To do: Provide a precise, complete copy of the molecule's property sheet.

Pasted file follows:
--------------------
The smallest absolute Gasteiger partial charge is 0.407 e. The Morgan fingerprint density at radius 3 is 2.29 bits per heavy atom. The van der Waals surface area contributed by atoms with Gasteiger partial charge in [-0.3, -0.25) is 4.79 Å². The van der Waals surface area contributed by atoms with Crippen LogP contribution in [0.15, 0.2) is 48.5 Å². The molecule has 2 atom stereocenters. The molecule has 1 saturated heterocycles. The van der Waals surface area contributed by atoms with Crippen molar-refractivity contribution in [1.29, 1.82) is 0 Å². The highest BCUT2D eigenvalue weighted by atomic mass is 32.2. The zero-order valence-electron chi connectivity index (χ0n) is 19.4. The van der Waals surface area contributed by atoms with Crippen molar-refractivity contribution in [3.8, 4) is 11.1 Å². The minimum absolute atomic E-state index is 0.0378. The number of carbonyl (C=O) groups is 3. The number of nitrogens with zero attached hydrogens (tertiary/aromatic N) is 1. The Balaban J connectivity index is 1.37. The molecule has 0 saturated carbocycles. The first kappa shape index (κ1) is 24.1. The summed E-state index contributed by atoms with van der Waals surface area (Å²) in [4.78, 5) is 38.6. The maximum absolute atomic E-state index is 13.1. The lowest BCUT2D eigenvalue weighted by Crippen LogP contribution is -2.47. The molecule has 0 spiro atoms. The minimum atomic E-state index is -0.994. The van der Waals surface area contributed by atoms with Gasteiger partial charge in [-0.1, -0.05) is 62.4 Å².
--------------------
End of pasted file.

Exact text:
The smallest absolute Gasteiger partial charge is 0.407 e. The Morgan fingerprint density at radius 3 is 2.29 bits per heavy atom. The van der Waals surface area contributed by atoms with Gasteiger partial charge in [-0.3, -0.25) is 4.79 Å². The van der Waals surface area contributed by atoms with Crippen LogP contribution in [0.15, 0.2) is 48.5 Å². The molecule has 2 atom stereocenters. The molecule has 1 saturated heterocycles. The van der Waals surface area contributed by atoms with Crippen molar-refractivity contribution in [1.29, 1.82) is 0 Å². The highest BCUT2D eigenvalue weighted by atomic mass is 32.2. The zero-order valence-electron chi connectivity index (χ0n) is 19.4. The van der Waals surface area contributed by atoms with Crippen molar-refractivity contribution in [3.8, 4) is 11.1 Å². The minimum absolute atomic E-state index is 0.0378. The number of carbonyl (C=O) groups is 3. The number of nitrogens with zero attached hydrogens (tertiary/aromatic N) is 1. The Balaban J connectivity index is 1.37. The molecule has 0 saturated carbocycles. The first kappa shape index (κ1) is 24.1. The summed E-state index contributed by atoms with van der Waals surface area (Å²) in [4.78, 5) is 38.6. The maximum absolute atomic E-state index is 13.1. The lowest BCUT2D eigenvalue weighted by Crippen LogP contribution is -2.47. The molecule has 0 spiro atoms. The minimum atomic E-state index is -0.994. The van der Waals surface area contributed by atoms with Gasteiger partial charge in [-0.1, -0.05) is 62.4 Å².